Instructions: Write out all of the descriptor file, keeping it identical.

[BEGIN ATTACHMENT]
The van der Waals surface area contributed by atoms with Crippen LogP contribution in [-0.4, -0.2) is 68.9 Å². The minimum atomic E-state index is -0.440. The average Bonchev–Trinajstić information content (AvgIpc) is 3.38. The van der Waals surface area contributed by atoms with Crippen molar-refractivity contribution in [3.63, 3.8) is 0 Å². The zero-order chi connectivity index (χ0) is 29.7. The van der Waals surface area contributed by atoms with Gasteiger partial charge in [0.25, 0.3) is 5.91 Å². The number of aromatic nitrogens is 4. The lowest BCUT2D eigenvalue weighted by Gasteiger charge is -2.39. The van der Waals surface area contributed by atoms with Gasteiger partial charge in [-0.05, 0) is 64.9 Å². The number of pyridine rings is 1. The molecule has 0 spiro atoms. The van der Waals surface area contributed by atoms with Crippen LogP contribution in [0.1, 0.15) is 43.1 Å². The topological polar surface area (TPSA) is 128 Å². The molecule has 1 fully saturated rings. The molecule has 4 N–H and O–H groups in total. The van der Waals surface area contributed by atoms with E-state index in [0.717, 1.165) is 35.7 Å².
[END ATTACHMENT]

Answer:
The van der Waals surface area contributed by atoms with Crippen LogP contribution in [-0.4, -0.2) is 68.9 Å². The minimum atomic E-state index is -0.440. The average Bonchev–Trinajstić information content (AvgIpc) is 3.38. The van der Waals surface area contributed by atoms with Crippen molar-refractivity contribution in [3.63, 3.8) is 0 Å². The zero-order chi connectivity index (χ0) is 29.7. The van der Waals surface area contributed by atoms with Gasteiger partial charge in [0.25, 0.3) is 5.91 Å². The number of aromatic nitrogens is 4. The lowest BCUT2D eigenvalue weighted by Gasteiger charge is -2.39. The van der Waals surface area contributed by atoms with Gasteiger partial charge in [-0.05, 0) is 64.9 Å². The number of pyridine rings is 1. The molecule has 0 spiro atoms. The van der Waals surface area contributed by atoms with Crippen LogP contribution in [0.1, 0.15) is 43.1 Å². The topological polar surface area (TPSA) is 128 Å². The molecule has 1 fully saturated rings. The molecule has 4 N–H and O–H groups in total. The van der Waals surface area contributed by atoms with E-state index in [0.717, 1.165) is 35.7 Å².